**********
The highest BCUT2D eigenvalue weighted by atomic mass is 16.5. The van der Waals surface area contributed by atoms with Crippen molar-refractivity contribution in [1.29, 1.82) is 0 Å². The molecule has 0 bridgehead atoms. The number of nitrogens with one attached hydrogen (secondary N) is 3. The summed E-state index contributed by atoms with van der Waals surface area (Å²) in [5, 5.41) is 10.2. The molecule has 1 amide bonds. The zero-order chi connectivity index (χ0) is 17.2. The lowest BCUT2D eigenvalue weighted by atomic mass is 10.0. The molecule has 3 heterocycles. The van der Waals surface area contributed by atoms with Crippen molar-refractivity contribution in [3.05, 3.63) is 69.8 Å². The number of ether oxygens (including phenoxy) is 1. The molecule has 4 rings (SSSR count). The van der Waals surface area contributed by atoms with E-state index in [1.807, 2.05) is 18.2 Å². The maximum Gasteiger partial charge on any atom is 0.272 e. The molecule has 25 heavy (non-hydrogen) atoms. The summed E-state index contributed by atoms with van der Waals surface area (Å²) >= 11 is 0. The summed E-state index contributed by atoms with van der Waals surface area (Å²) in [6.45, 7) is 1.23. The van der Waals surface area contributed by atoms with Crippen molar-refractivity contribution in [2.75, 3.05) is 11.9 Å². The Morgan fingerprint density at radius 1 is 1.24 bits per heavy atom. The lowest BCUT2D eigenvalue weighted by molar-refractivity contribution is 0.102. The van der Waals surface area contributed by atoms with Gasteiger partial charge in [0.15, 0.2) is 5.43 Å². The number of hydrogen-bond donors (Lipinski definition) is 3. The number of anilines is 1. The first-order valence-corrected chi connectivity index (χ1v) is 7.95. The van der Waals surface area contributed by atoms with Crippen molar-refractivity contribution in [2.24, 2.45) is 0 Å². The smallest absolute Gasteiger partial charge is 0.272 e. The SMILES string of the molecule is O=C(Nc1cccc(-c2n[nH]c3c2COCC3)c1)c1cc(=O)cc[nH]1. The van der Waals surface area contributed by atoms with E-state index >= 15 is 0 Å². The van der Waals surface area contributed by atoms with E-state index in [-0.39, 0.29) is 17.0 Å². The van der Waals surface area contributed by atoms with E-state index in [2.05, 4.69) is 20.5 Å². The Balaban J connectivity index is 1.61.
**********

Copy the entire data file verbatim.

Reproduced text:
The highest BCUT2D eigenvalue weighted by atomic mass is 16.5. The van der Waals surface area contributed by atoms with Crippen molar-refractivity contribution in [1.29, 1.82) is 0 Å². The molecule has 0 bridgehead atoms. The number of nitrogens with one attached hydrogen (secondary N) is 3. The summed E-state index contributed by atoms with van der Waals surface area (Å²) in [5, 5.41) is 10.2. The molecule has 1 amide bonds. The zero-order chi connectivity index (χ0) is 17.2. The lowest BCUT2D eigenvalue weighted by atomic mass is 10.0. The molecule has 3 heterocycles. The van der Waals surface area contributed by atoms with Crippen molar-refractivity contribution in [3.05, 3.63) is 69.8 Å². The number of ether oxygens (including phenoxy) is 1. The molecule has 4 rings (SSSR count). The van der Waals surface area contributed by atoms with E-state index in [1.807, 2.05) is 18.2 Å². The maximum Gasteiger partial charge on any atom is 0.272 e. The molecule has 25 heavy (non-hydrogen) atoms. The summed E-state index contributed by atoms with van der Waals surface area (Å²) >= 11 is 0. The summed E-state index contributed by atoms with van der Waals surface area (Å²) in [6.45, 7) is 1.23. The van der Waals surface area contributed by atoms with Crippen molar-refractivity contribution in [2.75, 3.05) is 11.9 Å². The Morgan fingerprint density at radius 1 is 1.24 bits per heavy atom. The lowest BCUT2D eigenvalue weighted by molar-refractivity contribution is 0.102. The van der Waals surface area contributed by atoms with Gasteiger partial charge in [0.15, 0.2) is 5.43 Å². The number of hydrogen-bond donors (Lipinski definition) is 3. The number of anilines is 1. The first-order valence-corrected chi connectivity index (χ1v) is 7.95. The van der Waals surface area contributed by atoms with Crippen molar-refractivity contribution in [2.24, 2.45) is 0 Å². The smallest absolute Gasteiger partial charge is 0.272 e. The SMILES string of the molecule is O=C(Nc1cccc(-c2n[nH]c3c2COCC3)c1)c1cc(=O)cc[nH]1. The van der Waals surface area contributed by atoms with E-state index >= 15 is 0 Å². The van der Waals surface area contributed by atoms with E-state index in [-0.39, 0.29) is 17.0 Å². The van der Waals surface area contributed by atoms with E-state index in [2.05, 4.69) is 20.5 Å². The Balaban J connectivity index is 1.61.